‘Pokemon 3 The Movie’: Far From a Gold Version


Two Tylenol and a pair of earplugs might be enough to get you through “Pokemon 3The Movie.”

The movie is a 75-minute sensory assault. The animated world of Pokemon land crystallizes and morphs into one reality after another. The Pokemon themselves screech and roar as they do battle. Sure, it holds kids’ attention. The noise alone prevents them from forming any other complete thought.

Which is just as well, because “Pokemon 3,” subtitled “Spell of the Unown,” doesn’t hold up to much thinking, even by 8-year-olds. Like its predecessors, “Pokemon 3" was adapted from a preexisting Japanese film by producer Norman J. Grossfeld and American director Michael Haigney. But a lot seems to get lost in the translation.

Pokemon master Ash Ketchum (voiced by Veronica Taylor) and his pals this time face the aforementioned Unown, a swirling mess of glyphs that wreak havoc with reality. They seem to have tapped into the grief of 5-year-old Molly, whose father has been sucked into the Unown while doing research. Drawing on her imagination, they turn her hometown into an ice palace and give her a giant stylized lion named Entei as a surrogate father.


It’s all an elaborate and nonsensical setup to get to a few Pokemon battles when Ash or one of his cohorts, Misty and Brock, pull out their pocket monsters like so many marbles and engage in their ritualized form of fighting. It’s dark and scary stuff, and despite a G rating, could easily be too intense for younger kids.

For parents, the crystallized world at least makes the animation more interesting than the flat, uninspired TV landscape. The disadvantage is that as a battle rages between Entei and Ash’s Pokemon, that world cracks and crashes. Loudly. Nonstop. People who have never given sound design a moment’s thought will suddenly understand why people get Oscars for it.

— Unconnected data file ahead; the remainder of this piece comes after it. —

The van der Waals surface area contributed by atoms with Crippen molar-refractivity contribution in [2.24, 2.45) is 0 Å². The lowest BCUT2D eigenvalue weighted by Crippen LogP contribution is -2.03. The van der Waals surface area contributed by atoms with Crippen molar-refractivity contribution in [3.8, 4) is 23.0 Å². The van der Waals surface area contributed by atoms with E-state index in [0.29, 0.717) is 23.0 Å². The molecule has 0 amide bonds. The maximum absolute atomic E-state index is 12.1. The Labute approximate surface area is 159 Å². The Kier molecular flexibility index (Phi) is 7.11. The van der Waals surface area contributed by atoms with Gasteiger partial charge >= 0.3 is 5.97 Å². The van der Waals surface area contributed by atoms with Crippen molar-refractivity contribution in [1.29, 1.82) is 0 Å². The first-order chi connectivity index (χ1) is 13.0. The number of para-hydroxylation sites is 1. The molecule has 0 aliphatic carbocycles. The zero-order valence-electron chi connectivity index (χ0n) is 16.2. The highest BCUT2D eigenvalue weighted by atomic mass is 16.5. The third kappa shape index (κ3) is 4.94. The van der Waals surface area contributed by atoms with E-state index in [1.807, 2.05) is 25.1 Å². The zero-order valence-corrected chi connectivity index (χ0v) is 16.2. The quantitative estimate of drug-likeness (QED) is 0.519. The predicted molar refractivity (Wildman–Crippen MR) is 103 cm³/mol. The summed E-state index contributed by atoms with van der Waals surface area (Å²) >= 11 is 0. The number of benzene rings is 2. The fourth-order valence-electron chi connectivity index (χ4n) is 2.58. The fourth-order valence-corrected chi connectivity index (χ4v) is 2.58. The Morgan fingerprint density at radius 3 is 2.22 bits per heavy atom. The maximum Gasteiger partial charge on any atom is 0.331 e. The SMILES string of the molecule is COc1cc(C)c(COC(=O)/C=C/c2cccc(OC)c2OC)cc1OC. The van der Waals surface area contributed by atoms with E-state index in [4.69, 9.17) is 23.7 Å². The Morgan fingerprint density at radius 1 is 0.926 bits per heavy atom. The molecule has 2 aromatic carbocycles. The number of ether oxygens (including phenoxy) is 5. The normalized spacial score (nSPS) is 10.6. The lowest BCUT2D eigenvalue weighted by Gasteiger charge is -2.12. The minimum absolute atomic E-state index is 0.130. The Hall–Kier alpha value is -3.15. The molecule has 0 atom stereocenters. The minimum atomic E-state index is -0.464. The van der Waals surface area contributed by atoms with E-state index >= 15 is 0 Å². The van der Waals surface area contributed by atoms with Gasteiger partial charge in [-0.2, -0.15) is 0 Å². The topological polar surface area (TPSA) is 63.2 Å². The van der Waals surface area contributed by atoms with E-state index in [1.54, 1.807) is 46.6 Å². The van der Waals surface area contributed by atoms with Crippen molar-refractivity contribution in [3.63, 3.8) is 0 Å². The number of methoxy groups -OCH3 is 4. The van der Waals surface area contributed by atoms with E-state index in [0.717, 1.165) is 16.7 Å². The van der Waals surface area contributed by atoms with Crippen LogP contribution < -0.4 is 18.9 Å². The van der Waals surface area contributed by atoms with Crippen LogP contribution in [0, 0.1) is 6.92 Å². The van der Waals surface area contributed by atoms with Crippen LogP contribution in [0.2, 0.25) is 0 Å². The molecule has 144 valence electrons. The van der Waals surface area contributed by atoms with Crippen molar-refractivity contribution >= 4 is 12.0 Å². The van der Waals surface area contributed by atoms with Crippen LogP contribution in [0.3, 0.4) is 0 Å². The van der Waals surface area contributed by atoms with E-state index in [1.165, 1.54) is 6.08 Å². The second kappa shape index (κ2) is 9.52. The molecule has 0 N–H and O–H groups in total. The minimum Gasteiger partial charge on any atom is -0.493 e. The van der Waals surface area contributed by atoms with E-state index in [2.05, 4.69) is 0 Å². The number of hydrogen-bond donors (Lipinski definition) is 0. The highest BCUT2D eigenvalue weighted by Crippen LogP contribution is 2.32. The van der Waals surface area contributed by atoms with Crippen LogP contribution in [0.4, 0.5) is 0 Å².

The movie is preceded by the 22-minute short “Pikachu and Pichu,” eye candy so dull that it makes the main feature seem intellectually stimulating.

For the hard-core Pokemon player, the movie introduces several gold- and silver-series characters--ones who were added in new versions of the video games.

There are more than 250 Pokemon so far. That means that--if, as the Pokemon theme song says, you gotta get ‘em all--this franchise might last until 2035.

* MPAA rating: G. Times guidelines: Theme of disappearing parents, vicious battles are inappropriate for kids under 5.

‘Pokemon 3 The Movie:

Spell of the Unown’


Veronica Taylor: Ash Ketchum

Rachael Lillis: Misty/Jesse

Eric Stuart: Brock/James

Maddie Blaustein: Molly


Ikue Otani: Pikachu

Kids’ WB presents a 4Kids Entertainment production. Directors Kunihiko Yuyama (Japan) and Michael Haigney (U.S.). Producer Norman J. Grossfeld. Screenwriters Takeshi Shudo and Hideki Sonoda. Running time: 1 hour 14 minutes.

In general release.